Relations between Germany and Turkey have particularly deteriorated for the past two years. This is due to the authoritarian drift undertaken by the Turkish president, following the military coup that hit the country during the night of 16th July 2016. First, less than one year later, on 17th April 2017, a constitutional reform was adopted: it concentrated the powers around Recep Tayyip Erdogan and transformed the country in an autocracy de facto and de jure. Then, and in the meantime, a hunt against Gulen supporters [1] was widely carried out everywhere in the country, leading, amongst other things, to the arrest of German citizens, detained as political prisoners. According to the German government, at least 12 are still deprived of their liberty on this ground.

Accordingly, numerous key players were particularly vehement towards the machinations of the Turkish authorities and towards the measures to take. For example, the withdrawal of the systematic acquisition of double nationality established in 2014 was mentioned, as well as the prohibition from practicising for Turkish imams paid by Turkey under the aegis of the Diyanet (the Turkish Directory of Religious Affairs), accused of gravitating too much in Erdogan’s spheres. In 2017, this escalation of tensions took the form, in Germany, of obstructions to avoid the campaign in favour of the Turkish constitutional referendum to the one million and a half Turks able to vote on German territory. A practice which was shamefully labelled “nazi” by Ankara.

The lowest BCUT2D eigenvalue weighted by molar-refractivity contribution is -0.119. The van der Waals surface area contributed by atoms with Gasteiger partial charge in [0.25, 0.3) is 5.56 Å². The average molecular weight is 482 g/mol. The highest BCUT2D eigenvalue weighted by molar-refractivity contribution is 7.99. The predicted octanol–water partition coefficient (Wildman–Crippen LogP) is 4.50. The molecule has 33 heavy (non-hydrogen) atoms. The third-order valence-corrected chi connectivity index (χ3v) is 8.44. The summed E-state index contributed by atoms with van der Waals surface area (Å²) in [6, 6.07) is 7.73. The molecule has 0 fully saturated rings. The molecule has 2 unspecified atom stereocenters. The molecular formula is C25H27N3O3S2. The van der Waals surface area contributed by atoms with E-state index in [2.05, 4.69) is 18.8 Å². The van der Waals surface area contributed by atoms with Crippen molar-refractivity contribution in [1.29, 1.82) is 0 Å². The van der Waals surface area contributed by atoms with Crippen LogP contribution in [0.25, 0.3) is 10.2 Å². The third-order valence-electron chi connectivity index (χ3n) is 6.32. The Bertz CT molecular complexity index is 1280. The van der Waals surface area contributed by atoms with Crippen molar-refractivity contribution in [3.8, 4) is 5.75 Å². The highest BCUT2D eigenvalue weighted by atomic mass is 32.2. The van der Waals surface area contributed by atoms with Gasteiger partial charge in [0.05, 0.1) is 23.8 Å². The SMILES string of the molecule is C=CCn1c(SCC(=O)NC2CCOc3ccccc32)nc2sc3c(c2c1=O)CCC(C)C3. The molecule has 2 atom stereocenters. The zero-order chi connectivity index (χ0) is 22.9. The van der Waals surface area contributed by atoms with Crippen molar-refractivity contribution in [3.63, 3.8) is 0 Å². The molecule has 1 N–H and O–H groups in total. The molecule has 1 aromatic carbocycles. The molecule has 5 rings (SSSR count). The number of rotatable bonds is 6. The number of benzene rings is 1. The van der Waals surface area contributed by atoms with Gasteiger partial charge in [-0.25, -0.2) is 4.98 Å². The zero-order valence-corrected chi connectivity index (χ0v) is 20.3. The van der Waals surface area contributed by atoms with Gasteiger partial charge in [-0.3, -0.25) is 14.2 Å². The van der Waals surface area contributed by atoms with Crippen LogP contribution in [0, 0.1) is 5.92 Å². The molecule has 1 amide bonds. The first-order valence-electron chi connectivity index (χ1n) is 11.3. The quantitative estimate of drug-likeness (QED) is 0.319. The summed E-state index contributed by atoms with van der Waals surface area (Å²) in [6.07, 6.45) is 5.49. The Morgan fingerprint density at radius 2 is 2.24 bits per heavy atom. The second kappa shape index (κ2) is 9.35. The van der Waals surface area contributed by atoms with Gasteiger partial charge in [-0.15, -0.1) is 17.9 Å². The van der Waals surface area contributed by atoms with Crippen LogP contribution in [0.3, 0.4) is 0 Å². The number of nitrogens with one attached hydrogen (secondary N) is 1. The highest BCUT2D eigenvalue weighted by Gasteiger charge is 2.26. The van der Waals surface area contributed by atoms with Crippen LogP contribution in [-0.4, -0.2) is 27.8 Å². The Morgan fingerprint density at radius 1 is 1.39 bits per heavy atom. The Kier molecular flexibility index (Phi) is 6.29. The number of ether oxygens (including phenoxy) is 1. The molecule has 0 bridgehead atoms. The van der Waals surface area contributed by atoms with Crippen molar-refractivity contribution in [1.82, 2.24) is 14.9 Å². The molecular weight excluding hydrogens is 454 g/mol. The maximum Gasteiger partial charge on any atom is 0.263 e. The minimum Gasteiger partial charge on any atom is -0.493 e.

Mutual interests despite a fruitless dialogue

The protagonists are both conscious that this discord cannot lead to the end of diplomatic relations. The Chancellor is not willing to see the EU-Turkey refugee deal sacrificed, as she defended it actively and as it has importance in public opinion, especially in electoral periods. This would also be an unfortunate decision regarding German citizens still detained in Turkey. Their fate, in this perspective, would remain more than uncertain. Alongside, this is not desirable for Recep Tayyip Erdogan to close the doors of discussion to Germany either, as he would have to endure an important diplomatic setback, at the multilateral level. Berlin’s influence within the Union could be used to agree with a reinforcement of sanctions towards Turkey, especially by suspending the projects of deepening the customs union, and the visa exemption for Turkish citizens willing to go to Europe.